Since Optic is a newtype, other libraries that wish to define optics must depend upon its definition. In contrast, with a transparent representation, and since the van Laarhoven representations of lenses and traversals depend only on definitions from base, it is possible for libraries to define them without any extra library dependencies (although this does not hold for more advanced optic kinds such as prisms or indexed optics). To address this, the present library is split into a package optics-core, which has a minimal dependency footprint intended for use in libraries, and the "batteries-included" optics package for use in applications.

It is something of an amazing fact that the composition operator for transparent optics is just function composition. Moreover, since Haskell uses (.) for function composition, lens is able to support a pseudo-OOP syntax. In contrast, optics must use a different composition operator (%). Optic does not quite form a Category, thanks to type-changing optics.

Rather than emerging naturally from the definitions, opportunities for polymorphism have to be identified in advance and explicitly introduced using type classes. Similarly, the set of optic kinds and the subtyping relationships between them must be fixed in advance, and cannot be added to in downstream libraries. Thus in a sense the opaque approach is more restrictive than the transparent one. There are cases in lens where the types work out nicely and permit abstraction-breaking-but-convenient shortcuts, such as applying a Traversal as a traverse-like function, whereas optics requires a call to traverseOf.

More specific differences

The sections above set out the major conceptual differences from the lens package, and their advantages and disadvantages. Some more specific design differences, which may be useful for comparison or porting code between the libraries. This list is no doubt incomplete.

  • The composition operator is (%) rather than (.) and is defined as infixl 9 instead of infixr 9.
  • Fewer operators are provided, and none of operators are exported from the main Optics module. Import Optics.Operators or Optics.Operators.State if you want them.
  • The view function and corresponding (^.) operator work only for Getters and have a more restricted type. The equivalent for Folds is foldOf, and you can use preview for AffineFolds. Alternatively you can use gview which is more compatible with view from lens, but it uses a type class to choose between view, preview and foldOf.
  • Indexed optics are rather different, as described in the "Indexed optics" section below in Optics. All ordinary optics are "index-preserving", so there is no separate notion of an index-preserving optic.
  • Each provides indexed traversals.
  • firstOf from lens is replaced by headOf.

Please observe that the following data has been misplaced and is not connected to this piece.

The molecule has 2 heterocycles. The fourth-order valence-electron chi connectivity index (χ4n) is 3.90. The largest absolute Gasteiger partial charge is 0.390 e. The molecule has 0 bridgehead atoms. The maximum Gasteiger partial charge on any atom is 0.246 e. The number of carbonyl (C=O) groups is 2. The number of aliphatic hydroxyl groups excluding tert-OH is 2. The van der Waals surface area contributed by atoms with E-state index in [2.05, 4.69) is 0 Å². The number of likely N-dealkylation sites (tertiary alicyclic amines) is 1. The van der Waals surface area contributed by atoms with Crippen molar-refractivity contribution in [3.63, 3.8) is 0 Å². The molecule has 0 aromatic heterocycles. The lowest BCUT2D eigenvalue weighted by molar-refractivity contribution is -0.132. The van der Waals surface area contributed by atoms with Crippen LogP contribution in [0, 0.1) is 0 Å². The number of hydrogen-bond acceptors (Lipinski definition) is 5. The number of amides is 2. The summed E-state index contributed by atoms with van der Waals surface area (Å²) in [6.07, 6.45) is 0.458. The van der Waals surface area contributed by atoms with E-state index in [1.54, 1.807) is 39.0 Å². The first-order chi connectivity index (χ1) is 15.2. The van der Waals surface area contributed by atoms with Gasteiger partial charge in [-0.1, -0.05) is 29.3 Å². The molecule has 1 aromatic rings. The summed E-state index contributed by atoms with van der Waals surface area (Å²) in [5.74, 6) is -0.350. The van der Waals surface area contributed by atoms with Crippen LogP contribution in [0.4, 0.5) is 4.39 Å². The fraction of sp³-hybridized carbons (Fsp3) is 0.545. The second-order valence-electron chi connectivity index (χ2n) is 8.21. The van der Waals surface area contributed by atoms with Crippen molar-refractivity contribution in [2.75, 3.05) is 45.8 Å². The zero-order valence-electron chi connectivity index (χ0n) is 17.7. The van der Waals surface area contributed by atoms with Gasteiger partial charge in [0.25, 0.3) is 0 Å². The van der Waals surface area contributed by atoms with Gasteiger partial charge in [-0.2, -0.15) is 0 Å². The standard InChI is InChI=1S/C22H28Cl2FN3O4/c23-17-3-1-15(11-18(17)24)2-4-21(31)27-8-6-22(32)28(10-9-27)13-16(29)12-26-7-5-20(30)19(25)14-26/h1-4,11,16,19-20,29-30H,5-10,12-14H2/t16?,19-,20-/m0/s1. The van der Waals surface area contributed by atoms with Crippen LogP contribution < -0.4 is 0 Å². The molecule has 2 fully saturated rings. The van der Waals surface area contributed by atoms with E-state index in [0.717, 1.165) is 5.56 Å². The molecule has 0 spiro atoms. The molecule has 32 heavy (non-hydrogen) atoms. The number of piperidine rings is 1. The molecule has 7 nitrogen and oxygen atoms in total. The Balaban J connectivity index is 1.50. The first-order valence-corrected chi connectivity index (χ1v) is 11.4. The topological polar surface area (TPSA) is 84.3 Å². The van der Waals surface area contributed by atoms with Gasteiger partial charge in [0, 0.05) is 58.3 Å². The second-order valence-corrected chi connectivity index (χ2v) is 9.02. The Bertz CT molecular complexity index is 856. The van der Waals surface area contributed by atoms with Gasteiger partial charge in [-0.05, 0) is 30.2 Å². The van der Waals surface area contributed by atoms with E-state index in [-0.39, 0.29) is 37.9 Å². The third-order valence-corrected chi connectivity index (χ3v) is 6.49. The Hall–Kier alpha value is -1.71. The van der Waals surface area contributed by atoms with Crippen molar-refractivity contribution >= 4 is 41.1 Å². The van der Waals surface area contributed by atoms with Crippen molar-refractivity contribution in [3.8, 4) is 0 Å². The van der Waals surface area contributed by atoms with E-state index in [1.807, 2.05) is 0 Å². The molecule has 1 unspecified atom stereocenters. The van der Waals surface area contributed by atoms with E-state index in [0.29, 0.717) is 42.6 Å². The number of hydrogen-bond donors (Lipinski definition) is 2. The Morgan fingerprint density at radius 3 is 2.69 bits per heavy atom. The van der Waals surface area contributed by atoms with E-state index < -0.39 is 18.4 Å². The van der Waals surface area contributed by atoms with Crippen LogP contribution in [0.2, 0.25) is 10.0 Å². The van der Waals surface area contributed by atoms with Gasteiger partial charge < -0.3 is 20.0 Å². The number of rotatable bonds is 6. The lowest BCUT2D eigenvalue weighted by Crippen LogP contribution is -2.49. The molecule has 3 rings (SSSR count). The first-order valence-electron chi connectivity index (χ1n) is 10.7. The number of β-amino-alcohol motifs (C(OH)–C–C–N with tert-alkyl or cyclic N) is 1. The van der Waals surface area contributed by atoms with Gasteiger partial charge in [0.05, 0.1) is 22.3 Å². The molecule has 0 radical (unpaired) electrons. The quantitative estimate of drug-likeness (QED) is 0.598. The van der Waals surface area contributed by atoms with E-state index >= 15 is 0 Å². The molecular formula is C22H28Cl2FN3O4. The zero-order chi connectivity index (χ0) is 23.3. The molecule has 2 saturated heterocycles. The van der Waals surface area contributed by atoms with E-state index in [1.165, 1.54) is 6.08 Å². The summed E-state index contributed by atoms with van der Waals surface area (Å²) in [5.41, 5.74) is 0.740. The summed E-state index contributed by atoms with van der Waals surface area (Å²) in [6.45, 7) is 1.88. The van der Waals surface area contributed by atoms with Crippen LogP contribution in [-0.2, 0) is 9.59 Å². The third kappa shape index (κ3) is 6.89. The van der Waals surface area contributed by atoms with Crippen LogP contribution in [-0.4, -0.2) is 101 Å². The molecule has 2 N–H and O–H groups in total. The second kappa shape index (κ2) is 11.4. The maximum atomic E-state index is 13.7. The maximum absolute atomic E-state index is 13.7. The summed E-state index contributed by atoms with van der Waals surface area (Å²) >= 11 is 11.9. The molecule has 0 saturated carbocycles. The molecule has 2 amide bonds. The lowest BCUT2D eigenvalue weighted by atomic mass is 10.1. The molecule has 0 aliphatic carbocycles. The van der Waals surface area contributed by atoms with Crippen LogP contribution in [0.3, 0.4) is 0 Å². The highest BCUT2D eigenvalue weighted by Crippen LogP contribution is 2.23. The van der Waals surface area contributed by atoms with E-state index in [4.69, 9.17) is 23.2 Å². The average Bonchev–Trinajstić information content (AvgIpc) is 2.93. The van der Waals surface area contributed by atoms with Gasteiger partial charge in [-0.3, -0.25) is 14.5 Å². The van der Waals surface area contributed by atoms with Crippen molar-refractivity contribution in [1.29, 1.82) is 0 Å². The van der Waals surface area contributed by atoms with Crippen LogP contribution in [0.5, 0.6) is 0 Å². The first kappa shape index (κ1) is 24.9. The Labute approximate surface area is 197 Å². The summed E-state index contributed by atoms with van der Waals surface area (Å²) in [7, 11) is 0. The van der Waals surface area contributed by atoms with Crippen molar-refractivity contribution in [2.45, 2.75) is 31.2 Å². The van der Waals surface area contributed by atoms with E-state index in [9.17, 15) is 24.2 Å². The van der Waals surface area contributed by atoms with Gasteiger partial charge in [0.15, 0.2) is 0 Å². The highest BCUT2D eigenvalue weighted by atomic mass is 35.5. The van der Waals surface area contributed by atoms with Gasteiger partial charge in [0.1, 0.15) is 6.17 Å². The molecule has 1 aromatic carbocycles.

• concatOf from lens is omitted in favour of the more general foldOf.
  • set' is a strict version of set, not set for type-preserving optics.
  • Numbered lenses for accessing fields of tuples positionally are provided only up to _9, rather than _19.
  • There are four variants of backwards for (indexed) Traversals and Folds: backwards, backwards_, ibackwards and ibackwards_.
  • There is no Traversal1 and Fold1.
  • There are affine variants of (indexed) traversals and folds (AffineTraversal, AffineFold, IxAffineTraversal and IxAffineFold). An affine optic targets at most one value. Composing a Lens with a Prism produces an AffineTraversal, so for example matching (_1 % _Left) is well-typed.
  • Functions ifiltered and indices are defined as optic combinators due to restrictions of internal representation.
  • We can't use traverse as an optic directly. Instead there is a Traversal called traversed. Similarly traverseOf must be used to apply a Traversal, rather than simply using it as a function.
  • The re combinator produces a different optic kind depending on the kind of the input Iso, for example Review reverses to Getter while a reversed Iso is still an Iso. Thus there is no separate from combinator for reversing Isos.

Other resources

Using the library

To get started, you can just

import Optics

and if you prefer to use operators

import Optics.Operators
import Optics.Operators.State

Optic kinds

module Optics.Iso

Optic operators

Optics utilities

At

An AffineTraversal to traverse a key in a map or an element of a sequence:

>>> preview (ix 1) ['a','b','c']
Just 'b'

a Lens to get, set or delete a key in a map:

>>> set (at 0) (Just 'b') (Map.fromList [(0, 'a')])
fromList [(0,'b')]

and a Lens to insert or remove an element of a set:

>>> IntSet.fromList [1,2,3,4] & contains 3 .~ False
fromList [1,2,4]

module Optics.At

Cons

Prisms to match on the left or right side of a list, vector or other sequential structure:

>>> preview _Cons "abc"
Just ('a',"bc")
>>> preview _Snoc "abc"
Just ("ab",'c')

Each

An IxTraversal for each element of a (potentially monomorphic) container.

>>> over each (*10) (1,2,3)
(10,20,30)

Empty

A Prism for a container type that may be empty.